Los Angeles might have the worst traffic jams in the country, or I might even guess in the entire Western Hemisphere, but one great thing about living in a city with millions of people from all corners of the planet is that we are exposed 24 hours a day to their culture, food and entertainment.  Chinatown is no exception.  Park one Saturday afternoon in the side streets of LA’s version of Chinatown and you might feel as if you have been transported to another place altogether.  Plots of land well kept, with fruits and other trees growing in places that others would ignore, smells from another continent fill the air as people cook, a buddhist temple sits in the distance and is a sight to behold.  ;

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Walk a little further and you are on Broadway, their version of Main Street, and you can find everything there.  Little shops that sell good luck bamboo trees, turtles and even fireworks on the hush hush.  Chinatown is the place you go to talk to a lady that can fix any ailment you have with the correct conception of herbs, leaves and other roots.  The food is amazing and the entire neighborhood is as unique and vibrant as it gets. 

The Golden Dragon Parade is an event that has been going on since the turn of the century and has been a great way for the Chinese community to unite and celebrate. 

Here is a short history of how the parade came about, as explained by the website http://www.lagoldendragonparade.com/Event.html

​“Over one hundred years ago, the Chinese community began to participate in the parade of the City of Los Angeles. In 1898, the Chinese lion and dragon procession were regarded as one of the most beautiful unit in the City’s Annual La Fiesta Parade. With this initial participation in the parade, the Chinese community was applauded for its contribution to the celebration. The Fiesta committee immediately requested that the Chinese community permanently join in this annual event. During these early years, the Chinese Merchants Association organized and sponsored the lion dance procession, in addition to one or two parade floats. At one point the organization also arranged for the use of a dragon from the Chinese community in Marysville, California. Eventually, they raised $1,500 to acquire a dragon that required 25 men to maneuver. Their units were always considered the main attraction of the Fiesta Parade and had always drawn a very enthusiastic and excited crowd.”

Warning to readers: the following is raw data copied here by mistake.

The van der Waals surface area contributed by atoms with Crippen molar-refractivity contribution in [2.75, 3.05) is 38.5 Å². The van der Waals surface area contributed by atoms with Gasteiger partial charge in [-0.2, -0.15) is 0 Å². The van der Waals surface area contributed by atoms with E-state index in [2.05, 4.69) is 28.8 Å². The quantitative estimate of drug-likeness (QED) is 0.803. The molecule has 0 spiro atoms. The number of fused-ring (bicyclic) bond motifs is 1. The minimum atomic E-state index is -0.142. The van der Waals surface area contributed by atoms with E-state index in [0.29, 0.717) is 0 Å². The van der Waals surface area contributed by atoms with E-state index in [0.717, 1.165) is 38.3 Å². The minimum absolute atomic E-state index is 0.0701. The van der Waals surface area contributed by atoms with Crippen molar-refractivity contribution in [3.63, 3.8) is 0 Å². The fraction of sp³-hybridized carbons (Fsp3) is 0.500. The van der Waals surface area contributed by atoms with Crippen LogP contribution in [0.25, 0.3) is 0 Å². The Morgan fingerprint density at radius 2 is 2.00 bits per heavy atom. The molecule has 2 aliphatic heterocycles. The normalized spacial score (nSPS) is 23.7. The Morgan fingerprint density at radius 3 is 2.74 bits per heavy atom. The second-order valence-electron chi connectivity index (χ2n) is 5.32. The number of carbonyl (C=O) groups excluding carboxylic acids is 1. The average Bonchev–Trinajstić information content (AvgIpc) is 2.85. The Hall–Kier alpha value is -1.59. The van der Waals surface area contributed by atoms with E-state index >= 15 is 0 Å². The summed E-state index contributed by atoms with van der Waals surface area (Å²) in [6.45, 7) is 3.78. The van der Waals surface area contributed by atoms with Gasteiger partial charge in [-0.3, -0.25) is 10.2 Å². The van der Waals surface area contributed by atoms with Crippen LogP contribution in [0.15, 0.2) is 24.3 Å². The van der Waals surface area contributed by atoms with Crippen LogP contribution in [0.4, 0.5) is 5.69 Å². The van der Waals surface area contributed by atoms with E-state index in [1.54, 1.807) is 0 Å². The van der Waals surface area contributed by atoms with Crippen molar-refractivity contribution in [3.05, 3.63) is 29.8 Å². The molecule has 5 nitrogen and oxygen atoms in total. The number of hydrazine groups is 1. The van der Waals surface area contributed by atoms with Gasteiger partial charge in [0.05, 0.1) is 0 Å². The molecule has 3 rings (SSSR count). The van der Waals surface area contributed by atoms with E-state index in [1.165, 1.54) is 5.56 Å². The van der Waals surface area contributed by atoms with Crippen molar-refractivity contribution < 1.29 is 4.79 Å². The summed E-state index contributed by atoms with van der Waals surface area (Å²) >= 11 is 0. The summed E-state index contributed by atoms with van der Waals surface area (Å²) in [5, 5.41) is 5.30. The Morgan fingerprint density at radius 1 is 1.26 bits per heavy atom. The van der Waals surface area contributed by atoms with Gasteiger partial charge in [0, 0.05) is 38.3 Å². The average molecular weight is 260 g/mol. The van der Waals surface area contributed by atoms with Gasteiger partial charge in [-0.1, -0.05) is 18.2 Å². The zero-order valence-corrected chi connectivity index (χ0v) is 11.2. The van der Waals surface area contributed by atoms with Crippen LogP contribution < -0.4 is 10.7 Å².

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In the 1970’s, actor and martial arts master Bruce Lee was the Grand Marshal of the parade.

​The parade originally took place on Friday nights but was changed to Saturday afternoons to allow for greater community participation. We now draw over 110,000 anxious spectators each year along North Broadway in Los Angeles’ Chinatown! Financial support for the parade included fundraising dinners and door-to-door solicitations to gather support from the Chinatown business community.

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After the Vietnam War in 1975, Indo-Chinese refugees poured into the United States and soon became active in our community. Local family associations, Buddhist temples, and community-based organizations mushroomed and the parade became a focal point for community participation.